Travel expert Eoghan Corry says a number of stumbling blocks have hampered the European Union's traffic light travel system.
The system rates EU countries as green, orange or red depending on the number of COVID-19 cases per 100,000 of the population, the positivity rate and the number of tests carried out.
EU member states have agreed to sign up to the new system for international travel.
But Eoghan told Pat Kenny there are already problems with alignment.
"It's not quite clear how aligned we are.
"Hildegarde Naughton said last week before the Oireachtas Committee that it looks like we are going to start treating amber countries or orange countries as the same as red countries.
"It's also not clear [if] we're going to adopt it by region - that would be important, for instance, for the likes of the Canary Islands being stripped away from mainland Spain.
"It's also not clear if we're taking the metric of 4% positives, which is one of the metrics that went before the commission.
"It does look like we have said we're aligning with the EU policy, and only taking a little bit of it.
"This is complicated a bit by the fact that the EU policy that went before the ministers, and went into that room, isn't the same as came out.
"What went to the Council of Ministers from the Secretariat was that states would give two weeks notice of a change in policy.
"When it came back out from the room with the ministers, it said 24 hours.
"That means nobody can plan a trip and no airline can plan a schedule.
"It also gives a huge degree of opting out to the member states."
"What the European Union are trying to do is try and prevent all 27 member countries all going their own way on COVID policy.
"Because as we know, when we're fighting this invisible enemy which has caused such havoc in our personal and health lives - and caused so many fatalities since March - countries tend to bunch up and try and go their own way and occasionally blame the neighbours, all of that sort of thing.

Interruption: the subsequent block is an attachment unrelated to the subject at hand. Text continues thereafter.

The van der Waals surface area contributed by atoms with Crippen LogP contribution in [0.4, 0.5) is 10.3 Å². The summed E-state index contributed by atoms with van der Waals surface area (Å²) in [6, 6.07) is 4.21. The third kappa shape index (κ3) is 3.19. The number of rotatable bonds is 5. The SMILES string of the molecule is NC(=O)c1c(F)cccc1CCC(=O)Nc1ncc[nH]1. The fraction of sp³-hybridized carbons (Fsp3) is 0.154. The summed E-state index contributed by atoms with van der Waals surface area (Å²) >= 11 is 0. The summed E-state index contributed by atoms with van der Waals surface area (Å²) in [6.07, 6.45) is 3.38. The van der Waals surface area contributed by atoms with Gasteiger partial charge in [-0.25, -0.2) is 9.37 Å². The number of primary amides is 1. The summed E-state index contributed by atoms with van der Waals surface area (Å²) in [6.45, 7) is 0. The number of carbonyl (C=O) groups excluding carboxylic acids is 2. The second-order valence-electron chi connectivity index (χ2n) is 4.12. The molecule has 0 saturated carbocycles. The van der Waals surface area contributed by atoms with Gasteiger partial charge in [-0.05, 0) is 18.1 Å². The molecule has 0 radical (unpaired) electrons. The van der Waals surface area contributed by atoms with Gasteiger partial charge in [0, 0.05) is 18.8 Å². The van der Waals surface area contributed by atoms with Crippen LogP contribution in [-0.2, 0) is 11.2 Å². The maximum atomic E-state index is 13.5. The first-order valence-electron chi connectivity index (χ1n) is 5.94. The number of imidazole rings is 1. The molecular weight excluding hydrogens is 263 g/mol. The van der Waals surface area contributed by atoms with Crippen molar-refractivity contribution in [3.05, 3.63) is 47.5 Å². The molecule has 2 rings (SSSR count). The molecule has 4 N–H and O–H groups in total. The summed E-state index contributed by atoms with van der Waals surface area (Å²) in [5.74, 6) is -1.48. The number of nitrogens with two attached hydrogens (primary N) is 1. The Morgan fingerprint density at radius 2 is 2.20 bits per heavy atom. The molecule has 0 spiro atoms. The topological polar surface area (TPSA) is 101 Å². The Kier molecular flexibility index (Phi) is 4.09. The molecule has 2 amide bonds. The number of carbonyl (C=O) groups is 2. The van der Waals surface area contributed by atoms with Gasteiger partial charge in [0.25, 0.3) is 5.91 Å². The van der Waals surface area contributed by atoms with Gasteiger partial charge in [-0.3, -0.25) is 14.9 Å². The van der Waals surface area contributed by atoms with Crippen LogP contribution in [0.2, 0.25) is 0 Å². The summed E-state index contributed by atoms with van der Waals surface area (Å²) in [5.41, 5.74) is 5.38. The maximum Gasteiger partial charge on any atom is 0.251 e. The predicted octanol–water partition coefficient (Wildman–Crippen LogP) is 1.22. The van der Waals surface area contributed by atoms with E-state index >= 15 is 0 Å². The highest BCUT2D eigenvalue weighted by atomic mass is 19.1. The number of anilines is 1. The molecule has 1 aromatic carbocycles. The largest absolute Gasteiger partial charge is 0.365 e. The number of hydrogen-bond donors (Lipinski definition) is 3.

"The EU is sitting presiding over this, watching this, and saying 'Lets not allow to happen what happened last March when we face a new crisis'.
On the issue of mass testing at airports, Eoghan says: "To sum it up in one line: the industry, airlines, airports, everybody wants this, passengers want it.
"The health professionals are not convinced".
"What will happen next week - and we heard from [daa CEO] Dalton Philips and the two airlines yesterday - all saying 'Testing, we're ready to go'.
"Dublin Airport have three providers, lined up, to provide this testing from November 8th.
"That's a key date because that's when the Government will come back with exactly how aligned we are to the EU policy.
"The medical people from what we hear - and [CMO] Tony Holohan will be before the same committee next week - are really saying that antigen doesn't have their confidence."
He said while this was "probably an extreme way of putting it", issues such as the number of tests required and the number of false-positives are potentially seen as a problem.
"That I think is where our problems began in March and have developed over the summer.
"The medical professionals just see anything generated be international travel - there aren't being an awful lot of new infections - but anything generated as something they can do without.
"The pressure they've put on politicians has led to this sort of vacuum of travel".